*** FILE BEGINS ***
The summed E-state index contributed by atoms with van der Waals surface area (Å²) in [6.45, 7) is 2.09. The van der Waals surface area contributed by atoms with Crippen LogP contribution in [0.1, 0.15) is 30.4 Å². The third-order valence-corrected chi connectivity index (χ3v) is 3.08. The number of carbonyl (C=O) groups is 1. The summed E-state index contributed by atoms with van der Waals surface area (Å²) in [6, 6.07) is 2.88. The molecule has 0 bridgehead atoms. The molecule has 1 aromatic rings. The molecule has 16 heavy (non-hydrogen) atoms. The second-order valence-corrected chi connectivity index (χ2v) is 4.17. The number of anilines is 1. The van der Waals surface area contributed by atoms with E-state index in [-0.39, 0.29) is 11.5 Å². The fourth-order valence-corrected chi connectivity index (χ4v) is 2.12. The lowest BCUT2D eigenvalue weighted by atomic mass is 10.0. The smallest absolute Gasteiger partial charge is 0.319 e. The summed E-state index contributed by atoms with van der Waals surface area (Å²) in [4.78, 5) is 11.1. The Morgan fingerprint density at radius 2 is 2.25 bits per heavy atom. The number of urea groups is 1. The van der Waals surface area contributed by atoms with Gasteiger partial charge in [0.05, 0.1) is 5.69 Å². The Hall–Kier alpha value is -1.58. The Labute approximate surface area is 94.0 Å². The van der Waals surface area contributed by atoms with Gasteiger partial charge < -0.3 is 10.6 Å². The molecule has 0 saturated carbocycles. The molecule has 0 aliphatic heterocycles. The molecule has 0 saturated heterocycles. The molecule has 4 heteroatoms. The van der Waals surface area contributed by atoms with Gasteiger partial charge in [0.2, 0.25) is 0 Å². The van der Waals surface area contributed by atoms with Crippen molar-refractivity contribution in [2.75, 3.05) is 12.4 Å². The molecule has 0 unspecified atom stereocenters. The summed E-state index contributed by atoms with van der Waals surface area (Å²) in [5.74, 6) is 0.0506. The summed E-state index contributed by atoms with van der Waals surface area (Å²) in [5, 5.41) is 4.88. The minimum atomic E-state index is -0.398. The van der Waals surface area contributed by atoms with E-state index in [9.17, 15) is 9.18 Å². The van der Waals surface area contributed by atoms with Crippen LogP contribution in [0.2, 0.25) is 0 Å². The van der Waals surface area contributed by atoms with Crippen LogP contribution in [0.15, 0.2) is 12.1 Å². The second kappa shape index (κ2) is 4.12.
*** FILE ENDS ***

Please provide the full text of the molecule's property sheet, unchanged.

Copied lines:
The summed E-state index contributed by atoms with van der Waals surface area (Å²) in [6.45, 7) is 2.09. The van der Waals surface area contributed by atoms with Crippen LogP contribution in [0.1, 0.15) is 30.4 Å². The third-order valence-corrected chi connectivity index (χ3v) is 3.08. The number of carbonyl (C=O) groups is 1. The summed E-state index contributed by atoms with van der Waals surface area (Å²) in [6, 6.07) is 2.88. The molecule has 0 bridgehead atoms. The molecule has 1 aromatic rings. The molecule has 16 heavy (non-hydrogen) atoms. The second-order valence-corrected chi connectivity index (χ2v) is 4.17. The number of anilines is 1. The van der Waals surface area contributed by atoms with E-state index in [-0.39, 0.29) is 11.5 Å². The fourth-order valence-corrected chi connectivity index (χ4v) is 2.12. The lowest BCUT2D eigenvalue weighted by atomic mass is 10.0. The smallest absolute Gasteiger partial charge is 0.319 e. The summed E-state index contributed by atoms with van der Waals surface area (Å²) in [4.78, 5) is 11.1. The Morgan fingerprint density at radius 2 is 2.25 bits per heavy atom. The number of urea groups is 1. The van der Waals surface area contributed by atoms with Gasteiger partial charge in [0.05, 0.1) is 5.69 Å². The Hall–Kier alpha value is -1.58. The Labute approximate surface area is 94.0 Å². The van der Waals surface area contributed by atoms with Gasteiger partial charge < -0.3 is 10.6 Å². The molecule has 0 saturated carbocycles. The molecule has 0 aliphatic heterocycles. The molecule has 0 saturated heterocycles. The molecule has 4 heteroatoms. The van der Waals surface area contributed by atoms with Gasteiger partial charge in [0.2, 0.25) is 0 Å². The van der Waals surface area contributed by atoms with Crippen molar-refractivity contribution in [2.75, 3.05) is 12.4 Å². The molecule has 0 unspecified atom stereocenters. The summed E-state index contributed by atoms with van der Waals surface area (Å²) in [5.74, 6) is 0.0506. The summed E-state index contributed by atoms with van der Waals surface area (Å²) in [5, 5.41) is 4.88. The minimum atomic E-state index is -0.398. The van der Waals surface area contributed by atoms with E-state index in [9.17, 15) is 9.18 Å². The van der Waals surface area contributed by atoms with Crippen LogP contribution in [0.2, 0.25) is 0 Å². The van der Waals surface area contributed by atoms with Crippen LogP contribution in [0.15, 0.2) is 12.1 Å². The second kappa shape index (κ2) is 4.12.